Research in Brief
Citizen science is surging in Australia, and represents a huge opportunity to engage the public with threatened species, to capture valuable data and to deliver crowd-sourced on-ground conservation action. This project will deliver protocols to guide the application of citizen science to threatened species monitoring and management.
Citizen science collected information on Carnaby’s Black Cockatoo has been utilised in recovery planning for the species which is listed as endangered by the Environment Protection and Biodiversity Conservation Act 1999. Photo: Ralph Green Flickr CC.
Why is the research needed?
Substantial investment is being made in citizen science programs in Australia and a huge opportunity exists to harness citizen science programs to benefit threatened species conservation. While there have been many highly successful citizen science programs in Australia there have also been failures. No comprehensive evidence based guidelines exist to inform the development of citizen science programs.
To date, there has been no assessment of the extent to which citizen science programs can raise support for threatened species conservation, and can transition participants from data collection to delivering on-ground conservation actions for threatened species. Citizen science is thus arguably failing to reach its full potential for threatened species conservation in Australia.
Finally, robust citizen science data could be used to support planning, reporting and decision making in many areas, such as; threatened species recovery and threat abatement planning; State of the Environment and Convention on Biological Diversity reporting; spatial prioritisation for the National Landcare Programme; and assessment of programs such as the 20 million trees program. To enable this, confidence in the quality of the data will be essential, and will need to be directed to strategically relevant times and locations.
How will the research help?
This project will extend existing research about why and how the Australian public engages in citizen science, and will examine how this relates to Australia’s threatened species. In particular the project will:
The project will improve our understanding of the strengths and weaknesses of alternative citizen science program models, including constraints and barriers to participation and achievement of program goals. It will deliver protocols to guide the application of citizen science to threatened species monitoring and management in Australia. A range of supporting communication tools will also be developed to share the findings of this project with citizen science programs relevant to threatened species monitoring and management.
Citizen scientists can increase the coverage of monitoring programs. Photo: Claire Fuller
What research activities are being undertaken?
The project activities focus on three areas:
1. Discovering the design features of a successful citizen science program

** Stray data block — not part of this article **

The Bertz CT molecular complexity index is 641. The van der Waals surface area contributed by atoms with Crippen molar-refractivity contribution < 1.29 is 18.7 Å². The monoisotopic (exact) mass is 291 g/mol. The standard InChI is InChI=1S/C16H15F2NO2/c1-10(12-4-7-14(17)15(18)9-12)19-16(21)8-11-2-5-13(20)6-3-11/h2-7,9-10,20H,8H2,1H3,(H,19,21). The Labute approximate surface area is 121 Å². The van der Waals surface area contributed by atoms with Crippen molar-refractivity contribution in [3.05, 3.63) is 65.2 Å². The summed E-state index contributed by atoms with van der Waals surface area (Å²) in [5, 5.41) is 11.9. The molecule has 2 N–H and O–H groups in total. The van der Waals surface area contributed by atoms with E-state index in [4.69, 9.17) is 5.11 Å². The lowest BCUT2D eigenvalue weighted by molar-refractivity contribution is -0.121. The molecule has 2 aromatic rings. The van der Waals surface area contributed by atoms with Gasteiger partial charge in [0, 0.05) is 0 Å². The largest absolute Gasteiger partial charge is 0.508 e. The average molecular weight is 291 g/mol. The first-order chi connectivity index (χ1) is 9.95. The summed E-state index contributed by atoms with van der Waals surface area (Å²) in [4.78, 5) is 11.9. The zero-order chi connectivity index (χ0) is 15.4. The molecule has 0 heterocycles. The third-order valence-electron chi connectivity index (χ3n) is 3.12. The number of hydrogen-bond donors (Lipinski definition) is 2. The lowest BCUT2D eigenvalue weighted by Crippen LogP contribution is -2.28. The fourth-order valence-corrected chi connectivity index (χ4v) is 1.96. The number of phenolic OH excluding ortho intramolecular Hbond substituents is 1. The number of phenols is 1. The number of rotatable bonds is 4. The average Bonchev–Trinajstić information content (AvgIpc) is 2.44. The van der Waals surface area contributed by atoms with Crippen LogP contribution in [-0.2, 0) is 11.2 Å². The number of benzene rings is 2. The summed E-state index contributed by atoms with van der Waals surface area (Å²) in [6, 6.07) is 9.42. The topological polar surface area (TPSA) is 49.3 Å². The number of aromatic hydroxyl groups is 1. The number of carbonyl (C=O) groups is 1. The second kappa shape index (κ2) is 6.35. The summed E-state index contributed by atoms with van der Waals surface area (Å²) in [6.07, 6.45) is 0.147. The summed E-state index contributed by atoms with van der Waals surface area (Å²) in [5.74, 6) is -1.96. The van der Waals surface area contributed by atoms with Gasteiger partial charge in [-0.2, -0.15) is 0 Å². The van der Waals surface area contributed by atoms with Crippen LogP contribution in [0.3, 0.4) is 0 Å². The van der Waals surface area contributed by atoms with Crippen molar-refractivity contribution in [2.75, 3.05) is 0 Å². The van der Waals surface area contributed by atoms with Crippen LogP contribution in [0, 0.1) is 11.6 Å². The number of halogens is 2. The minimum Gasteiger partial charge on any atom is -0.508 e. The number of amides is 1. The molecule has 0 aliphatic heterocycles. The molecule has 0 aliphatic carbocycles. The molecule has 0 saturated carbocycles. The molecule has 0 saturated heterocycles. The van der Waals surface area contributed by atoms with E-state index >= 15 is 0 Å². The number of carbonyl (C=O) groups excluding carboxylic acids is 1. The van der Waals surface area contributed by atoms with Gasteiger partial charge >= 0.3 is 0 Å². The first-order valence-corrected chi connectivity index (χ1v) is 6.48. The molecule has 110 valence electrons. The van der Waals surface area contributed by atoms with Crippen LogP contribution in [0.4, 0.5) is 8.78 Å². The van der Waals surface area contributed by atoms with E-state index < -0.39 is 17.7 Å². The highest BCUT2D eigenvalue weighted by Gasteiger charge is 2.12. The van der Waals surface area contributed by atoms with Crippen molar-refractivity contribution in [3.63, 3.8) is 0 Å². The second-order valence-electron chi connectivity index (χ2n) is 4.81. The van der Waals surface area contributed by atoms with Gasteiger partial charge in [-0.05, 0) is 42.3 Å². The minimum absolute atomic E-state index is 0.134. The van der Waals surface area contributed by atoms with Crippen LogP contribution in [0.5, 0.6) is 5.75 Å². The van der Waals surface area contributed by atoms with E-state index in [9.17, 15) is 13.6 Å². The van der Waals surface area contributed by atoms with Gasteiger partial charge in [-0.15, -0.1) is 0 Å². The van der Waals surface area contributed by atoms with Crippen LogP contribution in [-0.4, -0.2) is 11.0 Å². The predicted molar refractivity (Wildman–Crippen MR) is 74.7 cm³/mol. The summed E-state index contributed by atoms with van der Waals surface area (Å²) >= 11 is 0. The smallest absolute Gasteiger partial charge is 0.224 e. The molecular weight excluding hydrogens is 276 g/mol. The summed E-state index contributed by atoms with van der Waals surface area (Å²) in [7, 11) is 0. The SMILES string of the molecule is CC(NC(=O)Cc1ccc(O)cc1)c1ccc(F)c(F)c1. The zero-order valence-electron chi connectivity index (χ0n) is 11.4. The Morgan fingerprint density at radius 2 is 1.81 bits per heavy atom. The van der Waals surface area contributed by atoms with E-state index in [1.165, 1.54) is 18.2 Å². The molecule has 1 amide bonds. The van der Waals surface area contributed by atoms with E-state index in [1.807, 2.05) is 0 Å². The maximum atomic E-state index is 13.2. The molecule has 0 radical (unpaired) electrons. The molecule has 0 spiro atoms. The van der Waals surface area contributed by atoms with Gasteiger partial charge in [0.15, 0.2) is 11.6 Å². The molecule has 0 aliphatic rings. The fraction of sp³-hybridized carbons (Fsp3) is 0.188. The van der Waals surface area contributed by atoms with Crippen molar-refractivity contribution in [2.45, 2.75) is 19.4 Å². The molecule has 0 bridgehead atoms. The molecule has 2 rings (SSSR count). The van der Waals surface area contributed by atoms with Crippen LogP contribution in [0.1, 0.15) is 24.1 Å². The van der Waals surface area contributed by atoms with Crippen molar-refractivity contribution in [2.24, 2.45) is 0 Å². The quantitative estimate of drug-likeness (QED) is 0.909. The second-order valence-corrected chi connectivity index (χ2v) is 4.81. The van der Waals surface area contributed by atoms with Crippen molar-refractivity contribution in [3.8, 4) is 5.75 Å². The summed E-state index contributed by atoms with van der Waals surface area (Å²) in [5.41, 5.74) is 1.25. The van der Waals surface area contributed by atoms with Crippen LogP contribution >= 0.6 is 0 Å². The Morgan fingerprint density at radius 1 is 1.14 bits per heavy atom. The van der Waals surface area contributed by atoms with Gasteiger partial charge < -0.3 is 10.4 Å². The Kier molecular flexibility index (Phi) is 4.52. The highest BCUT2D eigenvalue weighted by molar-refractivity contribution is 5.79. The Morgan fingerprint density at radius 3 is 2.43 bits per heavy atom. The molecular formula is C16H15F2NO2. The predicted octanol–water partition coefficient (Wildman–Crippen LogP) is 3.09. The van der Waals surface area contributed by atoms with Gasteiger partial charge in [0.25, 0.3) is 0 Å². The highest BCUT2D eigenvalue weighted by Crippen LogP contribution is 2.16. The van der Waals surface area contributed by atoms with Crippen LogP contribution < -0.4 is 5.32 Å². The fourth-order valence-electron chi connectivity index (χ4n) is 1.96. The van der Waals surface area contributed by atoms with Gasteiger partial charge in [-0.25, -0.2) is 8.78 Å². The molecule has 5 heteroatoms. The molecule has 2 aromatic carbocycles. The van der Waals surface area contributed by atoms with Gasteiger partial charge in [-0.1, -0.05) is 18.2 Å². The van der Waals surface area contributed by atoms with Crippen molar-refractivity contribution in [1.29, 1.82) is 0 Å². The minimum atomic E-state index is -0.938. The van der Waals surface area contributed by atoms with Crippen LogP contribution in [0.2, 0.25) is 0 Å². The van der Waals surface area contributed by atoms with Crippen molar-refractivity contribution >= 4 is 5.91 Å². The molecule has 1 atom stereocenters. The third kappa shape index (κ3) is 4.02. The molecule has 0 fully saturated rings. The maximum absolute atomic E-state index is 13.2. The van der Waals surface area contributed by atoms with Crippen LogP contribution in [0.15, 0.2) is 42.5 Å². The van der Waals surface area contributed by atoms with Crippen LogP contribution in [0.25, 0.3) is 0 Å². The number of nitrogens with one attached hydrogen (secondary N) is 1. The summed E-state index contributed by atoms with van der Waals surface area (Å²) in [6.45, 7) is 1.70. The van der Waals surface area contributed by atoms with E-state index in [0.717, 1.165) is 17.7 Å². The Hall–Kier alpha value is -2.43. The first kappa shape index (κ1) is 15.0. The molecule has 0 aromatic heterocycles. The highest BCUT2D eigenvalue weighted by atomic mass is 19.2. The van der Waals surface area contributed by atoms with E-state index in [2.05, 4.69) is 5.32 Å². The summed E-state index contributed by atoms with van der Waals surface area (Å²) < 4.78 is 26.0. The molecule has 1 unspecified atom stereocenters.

The team will conduct a thorough review of Australian citizen science programs relevant to threatened species to determine why some programs are successful and others are not. Using content analysis and questionnaire surveys, citizen science programs will be examined based on tried and tested evaluation frameworks. Finally there will be an assessment of the characteristics that lead to success of a project.
2. Develop and test methods for scaling up threatened species monitoring through citizen science in Australia
The team will design experiments to enhance the quality and quantity of threatened species monitoring data, using established and successful citizen science programs, such as eBird and Birdata. Experimental interventions will involve directing monitoring to strategic locations or times using novel and innovative methods of communication and information sharing.
3. Plan a trial for transitioning citizen scientists from observers to conservation actors
For some threatened species, especially those occurring in or near urban areas, management actions taken by the public can play a significant role in their conservation. Actions, such as deliberately planting habitat trees in your yard, can also increase the connection a person feels with threatened species conservation. During this initial one year project we will identify a case study, negotiate with the relevant stakeholders, and produce a plan for establishing an experimental regime for testing whether citizen scientists can be transitioned into delivering on-ground conservation actions that help recover threatened species.
Many citizen science programs utilise bird watchers. Photo: Rochelle Steven
Who is involved?
The project is being undertaken by researchers from the University of Queensland, RMIT, Charles Darwin University, the Australian National University and CSIRO, working in close collaboration with BirdLife Australia. Each group brings a suite of specialised skills, including ecological, social and technical capabilities, to ensure the project outcomes are of a high standard and are useful to key stakeholders in threatened species recovery.
Where is the research happening?
The project aims to influence on-ground participation in threatened species surveillance and management across Australia. Citizen scientists and citizen scientist generated datasets reach across the whole of the continent and as such, the review component of this project will cover all threatened species related citizen science in Australia. The on-ground experimental component will be undertaken in the South East Queensland region.
When is the research happening?
This is the first stage of a longer three year project. The first stage will run for one year beginning in 2017.
For more information please contact Rochelle Steven - firstname.lastname@example.org
Top image: Birdwatchers at Mount Tambourine, QLD. Photo: Nicolas Rakotopare